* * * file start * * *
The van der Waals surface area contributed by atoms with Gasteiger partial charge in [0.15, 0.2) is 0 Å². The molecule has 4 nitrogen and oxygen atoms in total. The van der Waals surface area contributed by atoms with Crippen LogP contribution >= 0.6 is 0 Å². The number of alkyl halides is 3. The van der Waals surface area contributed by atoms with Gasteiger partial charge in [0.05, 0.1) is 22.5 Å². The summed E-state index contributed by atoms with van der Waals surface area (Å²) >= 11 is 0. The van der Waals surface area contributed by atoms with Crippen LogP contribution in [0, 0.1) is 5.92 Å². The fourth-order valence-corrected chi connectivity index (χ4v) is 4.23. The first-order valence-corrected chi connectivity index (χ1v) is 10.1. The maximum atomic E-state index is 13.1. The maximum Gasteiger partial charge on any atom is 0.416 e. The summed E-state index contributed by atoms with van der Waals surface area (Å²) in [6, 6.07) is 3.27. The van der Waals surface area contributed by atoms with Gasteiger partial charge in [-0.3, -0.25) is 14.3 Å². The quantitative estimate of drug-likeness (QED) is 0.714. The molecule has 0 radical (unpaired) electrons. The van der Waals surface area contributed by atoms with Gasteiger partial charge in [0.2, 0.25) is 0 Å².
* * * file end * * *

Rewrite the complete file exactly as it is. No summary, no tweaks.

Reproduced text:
The van der Waals surface area contributed by atoms with Gasteiger partial charge in [0.15, 0.2) is 0 Å². The molecule has 4 nitrogen and oxygen atoms in total. The van der Waals surface area contributed by atoms with Crippen LogP contribution >= 0.6 is 0 Å². The number of alkyl halides is 3. The van der Waals surface area contributed by atoms with Gasteiger partial charge in [0.05, 0.1) is 22.5 Å². The summed E-state index contributed by atoms with van der Waals surface area (Å²) >= 11 is 0. The van der Waals surface area contributed by atoms with Crippen LogP contribution in [0, 0.1) is 5.92 Å². The fourth-order valence-corrected chi connectivity index (χ4v) is 4.23. The first-order valence-corrected chi connectivity index (χ1v) is 10.1. The maximum atomic E-state index is 13.1. The maximum Gasteiger partial charge on any atom is 0.416 e. The summed E-state index contributed by atoms with van der Waals surface area (Å²) in [6, 6.07) is 3.27. The van der Waals surface area contributed by atoms with Gasteiger partial charge in [-0.3, -0.25) is 14.3 Å². The quantitative estimate of drug-likeness (QED) is 0.714. The molecule has 0 radical (unpaired) electrons. The van der Waals surface area contributed by atoms with Gasteiger partial charge in [0.2, 0.25) is 0 Å².